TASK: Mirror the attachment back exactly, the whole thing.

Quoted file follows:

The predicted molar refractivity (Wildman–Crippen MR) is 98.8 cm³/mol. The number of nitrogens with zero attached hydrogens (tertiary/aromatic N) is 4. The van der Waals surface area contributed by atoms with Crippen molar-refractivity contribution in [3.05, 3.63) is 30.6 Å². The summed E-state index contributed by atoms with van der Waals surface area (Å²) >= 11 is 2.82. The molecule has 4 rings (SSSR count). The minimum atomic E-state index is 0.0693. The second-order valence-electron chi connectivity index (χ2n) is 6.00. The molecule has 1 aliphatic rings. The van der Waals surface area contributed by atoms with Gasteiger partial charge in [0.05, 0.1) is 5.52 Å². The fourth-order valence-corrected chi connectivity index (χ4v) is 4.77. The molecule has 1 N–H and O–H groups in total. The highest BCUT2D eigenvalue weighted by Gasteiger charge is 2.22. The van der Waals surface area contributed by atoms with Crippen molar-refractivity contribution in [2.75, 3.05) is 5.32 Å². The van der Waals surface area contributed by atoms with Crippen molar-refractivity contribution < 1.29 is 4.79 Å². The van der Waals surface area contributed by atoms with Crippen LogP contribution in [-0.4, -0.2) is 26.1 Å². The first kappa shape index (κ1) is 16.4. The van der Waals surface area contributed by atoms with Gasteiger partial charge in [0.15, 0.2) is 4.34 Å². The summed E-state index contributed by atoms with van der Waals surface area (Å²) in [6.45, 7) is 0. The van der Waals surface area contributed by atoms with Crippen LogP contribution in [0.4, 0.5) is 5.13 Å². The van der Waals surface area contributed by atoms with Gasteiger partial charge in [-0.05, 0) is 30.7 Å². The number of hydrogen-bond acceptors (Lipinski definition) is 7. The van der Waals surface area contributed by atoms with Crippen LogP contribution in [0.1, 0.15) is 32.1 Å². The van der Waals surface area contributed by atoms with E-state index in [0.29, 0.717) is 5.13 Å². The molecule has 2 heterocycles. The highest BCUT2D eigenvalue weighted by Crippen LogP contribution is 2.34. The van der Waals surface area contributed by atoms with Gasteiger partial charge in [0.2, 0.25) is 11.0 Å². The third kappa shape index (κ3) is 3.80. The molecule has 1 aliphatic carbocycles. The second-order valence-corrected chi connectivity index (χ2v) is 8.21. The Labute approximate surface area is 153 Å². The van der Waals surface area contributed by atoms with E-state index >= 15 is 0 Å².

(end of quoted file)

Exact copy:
The predicted molar refractivity (Wildman–Crippen MR) is 98.8 cm³/mol. The number of nitrogens with zero attached hydrogens (tertiary/aromatic N) is 4. The van der Waals surface area contributed by atoms with Crippen molar-refractivity contribution in [3.05, 3.63) is 30.6 Å². The summed E-state index contributed by atoms with van der Waals surface area (Å²) >= 11 is 2.82. The molecule has 4 rings (SSSR count). The minimum atomic E-state index is 0.0693. The second-order valence-electron chi connectivity index (χ2n) is 6.00. The molecule has 1 aliphatic rings. The van der Waals surface area contributed by atoms with Gasteiger partial charge in [0.05, 0.1) is 5.52 Å². The fourth-order valence-corrected chi connectivity index (χ4v) is 4.77. The molecule has 1 N–H and O–H groups in total. The highest BCUT2D eigenvalue weighted by Gasteiger charge is 2.22. The van der Waals surface area contributed by atoms with Crippen molar-refractivity contribution in [2.75, 3.05) is 5.32 Å². The van der Waals surface area contributed by atoms with Crippen molar-refractivity contribution < 1.29 is 4.79 Å². The van der Waals surface area contributed by atoms with Crippen LogP contribution in [-0.4, -0.2) is 26.1 Å². The first kappa shape index (κ1) is 16.4. The van der Waals surface area contributed by atoms with Gasteiger partial charge in [0.15, 0.2) is 4.34 Å². The summed E-state index contributed by atoms with van der Waals surface area (Å²) in [6.45, 7) is 0. The van der Waals surface area contributed by atoms with Crippen LogP contribution in [0.4, 0.5) is 5.13 Å². The van der Waals surface area contributed by atoms with Gasteiger partial charge in [-0.05, 0) is 30.7 Å². The number of hydrogen-bond acceptors (Lipinski definition) is 7. The van der Waals surface area contributed by atoms with Crippen LogP contribution in [0.1, 0.15) is 32.1 Å². The van der Waals surface area contributed by atoms with E-state index in [0.29, 0.717) is 5.13 Å². The molecule has 2 heterocycles. The highest BCUT2D eigenvalue weighted by Crippen LogP contribution is 2.34. The van der Waals surface area contributed by atoms with Gasteiger partial charge in [0.2, 0.25) is 11.0 Å². The third kappa shape index (κ3) is 3.80. The molecule has 1 aliphatic carbocycles. The second-order valence-corrected chi connectivity index (χ2v) is 8.21. The Labute approximate surface area is 153 Å². The van der Waals surface area contributed by atoms with E-state index >= 15 is 0 Å².